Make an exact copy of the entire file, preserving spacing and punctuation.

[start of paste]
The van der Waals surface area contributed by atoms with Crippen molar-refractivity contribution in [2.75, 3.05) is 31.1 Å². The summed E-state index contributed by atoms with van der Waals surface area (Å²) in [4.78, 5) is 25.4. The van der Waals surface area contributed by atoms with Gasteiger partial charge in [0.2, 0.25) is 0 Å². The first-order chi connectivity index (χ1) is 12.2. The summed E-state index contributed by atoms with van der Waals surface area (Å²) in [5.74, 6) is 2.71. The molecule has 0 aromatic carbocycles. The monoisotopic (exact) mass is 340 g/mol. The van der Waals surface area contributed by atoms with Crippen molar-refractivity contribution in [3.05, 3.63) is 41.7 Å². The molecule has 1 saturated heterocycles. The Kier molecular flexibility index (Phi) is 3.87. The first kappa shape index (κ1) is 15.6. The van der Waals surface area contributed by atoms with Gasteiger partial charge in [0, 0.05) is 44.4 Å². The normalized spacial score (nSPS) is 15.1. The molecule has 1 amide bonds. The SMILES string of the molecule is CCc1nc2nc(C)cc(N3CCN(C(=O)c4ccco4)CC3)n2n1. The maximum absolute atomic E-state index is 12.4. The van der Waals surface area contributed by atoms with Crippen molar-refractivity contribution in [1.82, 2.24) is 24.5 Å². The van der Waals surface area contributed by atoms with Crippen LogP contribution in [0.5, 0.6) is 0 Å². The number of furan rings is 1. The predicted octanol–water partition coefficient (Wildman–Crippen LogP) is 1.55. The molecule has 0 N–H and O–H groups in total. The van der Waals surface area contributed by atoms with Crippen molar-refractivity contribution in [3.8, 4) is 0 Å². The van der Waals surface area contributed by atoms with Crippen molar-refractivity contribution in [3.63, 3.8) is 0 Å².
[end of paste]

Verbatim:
The van der Waals surface area contributed by atoms with Crippen molar-refractivity contribution in [2.75, 3.05) is 31.1 Å². The summed E-state index contributed by atoms with van der Waals surface area (Å²) in [4.78, 5) is 25.4. The van der Waals surface area contributed by atoms with Gasteiger partial charge in [0.2, 0.25) is 0 Å². The first-order chi connectivity index (χ1) is 12.2. The summed E-state index contributed by atoms with van der Waals surface area (Å²) in [5.74, 6) is 2.71. The molecule has 0 aromatic carbocycles. The monoisotopic (exact) mass is 340 g/mol. The van der Waals surface area contributed by atoms with Crippen molar-refractivity contribution in [3.05, 3.63) is 41.7 Å². The molecule has 1 saturated heterocycles. The Kier molecular flexibility index (Phi) is 3.87. The first kappa shape index (κ1) is 15.6. The van der Waals surface area contributed by atoms with Gasteiger partial charge in [0, 0.05) is 44.4 Å². The normalized spacial score (nSPS) is 15.1. The molecule has 1 amide bonds. The SMILES string of the molecule is CCc1nc2nc(C)cc(N3CCN(C(=O)c4ccco4)CC3)n2n1. The maximum absolute atomic E-state index is 12.4. The van der Waals surface area contributed by atoms with Crippen molar-refractivity contribution in [1.82, 2.24) is 24.5 Å². The van der Waals surface area contributed by atoms with Crippen LogP contribution in [0.5, 0.6) is 0 Å². The number of furan rings is 1. The predicted octanol–water partition coefficient (Wildman–Crippen LogP) is 1.55. The molecule has 0 N–H and O–H groups in total. The van der Waals surface area contributed by atoms with Crippen molar-refractivity contribution in [3.8, 4) is 0 Å². The van der Waals surface area contributed by atoms with Crippen molar-refractivity contribution in [3.63, 3.8) is 0 Å².